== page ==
The museum, which opened in 1995 and is on the National Register of Historic Places, has extended and deepened that history with more than 600 photographs and artifacts. “Our story is more than one of ‘condo commandos,’” Zerivitz says, using the phrase often given to the retirees who took up residence in the condominiums in and around Miami Beach.

That story stretches back, perhaps, to the mid-16th century, when conversos from Spain may have been among the early settlers of St. Augustine. In 1763, after the British assumed sovereignty of Florida after hundreds of years of Spanish rule when only Catholics could live in the colony, three Sephardic Jews from New Orleans acquired land in Pensacola and became shopkeepers. By 1822 there was a Jewish settlement in Micanopy, in north-central Florida near Ocala, and a Jew, David Levy Yulee was Florida’s territorial governor at the time and later became the first Jew to serve in Congress.

Then there were Max Marx’s Cigar Factory in Key West and the Albertson family, one of Florida’s largest citrus growers, and the Dannheisers of Pensacola, who ran a successful liquor and tobacco shop, which opened in 1869. And there was the 1968 “Cracker Day Program and Barbecue” of the St. John’s County Livestock Association, which was dedicated to a top cattle rancher named Saul Snyder, who began life as Solomon Schneiderman.

There was anti-Semitism, too – a wall panel tells of several Jewish country clubs that opened throughout the state because Jews were prevented from joining gentile clubs. Jews couldn’t live north of Fifth Street on Miami Beach in the ’20s and ’30s because of the restrictive covenants of developer Carl Fisher, who owned much of Miami Beach, according to Zerivitz. And in the most blatant example of such anti-Semitism, the museum has a sign from the Gulf Hotel on Miami Beach, dating from 1946, that reads, in a cruel rhyme: “Always a view, never a Jew.”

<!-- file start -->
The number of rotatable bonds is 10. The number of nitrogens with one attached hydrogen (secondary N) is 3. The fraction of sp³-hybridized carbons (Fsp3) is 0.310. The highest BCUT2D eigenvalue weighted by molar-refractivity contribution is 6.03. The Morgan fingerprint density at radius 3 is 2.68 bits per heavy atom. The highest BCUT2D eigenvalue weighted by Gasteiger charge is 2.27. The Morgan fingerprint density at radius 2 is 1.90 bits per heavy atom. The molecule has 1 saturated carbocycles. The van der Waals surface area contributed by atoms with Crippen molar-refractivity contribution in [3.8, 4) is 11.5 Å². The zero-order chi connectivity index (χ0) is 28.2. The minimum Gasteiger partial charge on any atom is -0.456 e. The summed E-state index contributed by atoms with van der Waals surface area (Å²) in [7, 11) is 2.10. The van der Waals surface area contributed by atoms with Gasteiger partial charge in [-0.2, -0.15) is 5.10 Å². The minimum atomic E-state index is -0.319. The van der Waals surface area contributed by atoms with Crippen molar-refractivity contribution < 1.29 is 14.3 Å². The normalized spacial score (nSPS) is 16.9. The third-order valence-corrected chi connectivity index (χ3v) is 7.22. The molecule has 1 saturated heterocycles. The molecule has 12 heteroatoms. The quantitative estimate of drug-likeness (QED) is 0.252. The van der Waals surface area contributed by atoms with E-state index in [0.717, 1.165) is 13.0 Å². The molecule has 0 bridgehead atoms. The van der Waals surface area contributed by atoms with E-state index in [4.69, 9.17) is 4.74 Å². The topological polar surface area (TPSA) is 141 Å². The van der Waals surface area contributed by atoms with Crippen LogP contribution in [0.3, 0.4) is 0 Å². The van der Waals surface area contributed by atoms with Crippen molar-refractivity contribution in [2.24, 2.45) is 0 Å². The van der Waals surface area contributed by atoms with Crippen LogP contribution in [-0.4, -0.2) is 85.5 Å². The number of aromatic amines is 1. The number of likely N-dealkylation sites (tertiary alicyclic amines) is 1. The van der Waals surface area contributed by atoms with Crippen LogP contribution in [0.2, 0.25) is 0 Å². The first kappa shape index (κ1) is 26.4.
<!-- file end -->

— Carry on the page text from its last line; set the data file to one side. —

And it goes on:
Yet for the most part, the Jews of Florida thrived. From agriculture and cattle ranching to retail and of course food (Joe and Jenny Weiss settled in Miami in 1913 and eventually opened the legendary Joe’s Stone Crabs on South Beach), the contributions of Jews, as the museum tells it, were crucial to the development of Florida. Soon after Henry Flagler’s railroad finally reached Miami in 1896, the date generally accepted as the birth of the city, there were 16 businesses in downtown. Twelve of them — various retail outlets, a women’s shop and dry good stores — were owned by Jewish merchants. “Florida would be mostly a swamp without the contributions of Jews,” Zerivitz says. Today, there are some 650,000 Jews in Florida; 600,000 reside in the South Florida counties of Dade, Broward and Palm Beach, representing about 10 percent of U.S. Jewry.

Florida’s Jewish story unfolds within a beautifully restored former Orthodox synagogue, Beth Jacob, the first synagogue on Miami Beach, which dates from 1929. With its light yellow hue, pastel-colored Art Deco friezes, gracefully arched entrance and copper dome, the main Beth Jacob building (built in 1936) is synonymous with early Miami architecture. The congregation dwindled throughout the ’70s and ’80s, as sweeping changes — most notably the Mariel boat lift from Castro’s Cuba — transformed South Beach. Many Jews fled. Others were pushed out by rising real estate values fueled by the restoration of South Beach’s Art Deco district. By 1986 Beth Jacob had closed and its main building and a smaller one next door that once housed the congregation’s banquet hall (it was actually the original synagogue building) began to fall into disrepair.